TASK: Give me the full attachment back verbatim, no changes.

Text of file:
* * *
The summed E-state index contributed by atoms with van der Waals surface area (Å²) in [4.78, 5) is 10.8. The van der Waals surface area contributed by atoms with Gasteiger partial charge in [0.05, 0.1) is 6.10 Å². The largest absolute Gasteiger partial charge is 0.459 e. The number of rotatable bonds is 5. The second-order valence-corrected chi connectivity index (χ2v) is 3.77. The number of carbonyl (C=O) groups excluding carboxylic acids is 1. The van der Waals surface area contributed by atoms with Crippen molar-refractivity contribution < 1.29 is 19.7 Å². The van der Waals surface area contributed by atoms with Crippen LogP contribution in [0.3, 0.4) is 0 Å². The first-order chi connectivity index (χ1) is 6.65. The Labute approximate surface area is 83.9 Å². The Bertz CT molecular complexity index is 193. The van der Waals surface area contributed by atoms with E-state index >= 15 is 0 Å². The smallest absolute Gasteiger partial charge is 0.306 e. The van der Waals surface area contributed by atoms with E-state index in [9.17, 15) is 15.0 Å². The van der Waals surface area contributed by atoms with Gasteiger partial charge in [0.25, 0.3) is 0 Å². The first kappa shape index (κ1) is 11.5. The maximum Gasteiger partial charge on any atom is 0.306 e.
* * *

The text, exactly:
The summed E-state index contributed by atoms with van der Waals surface area (Å²) in [4.78, 5) is 10.8. The van der Waals surface area contributed by atoms with Gasteiger partial charge in [0.05, 0.1) is 6.10 Å². The largest absolute Gasteiger partial charge is 0.459 e. The number of rotatable bonds is 5. The second-order valence-corrected chi connectivity index (χ2v) is 3.77. The number of carbonyl (C=O) groups excluding carboxylic acids is 1. The van der Waals surface area contributed by atoms with Crippen molar-refractivity contribution < 1.29 is 19.7 Å². The van der Waals surface area contributed by atoms with Crippen LogP contribution in [0.3, 0.4) is 0 Å². The first-order chi connectivity index (χ1) is 6.65. The Labute approximate surface area is 83.9 Å². The Bertz CT molecular complexity index is 193. The van der Waals surface area contributed by atoms with E-state index >= 15 is 0 Å². The smallest absolute Gasteiger partial charge is 0.306 e. The van der Waals surface area contributed by atoms with E-state index in [9.17, 15) is 15.0 Å². The van der Waals surface area contributed by atoms with Gasteiger partial charge in [0.25, 0.3) is 0 Å². The first kappa shape index (κ1) is 11.5. The maximum Gasteiger partial charge on any atom is 0.306 e.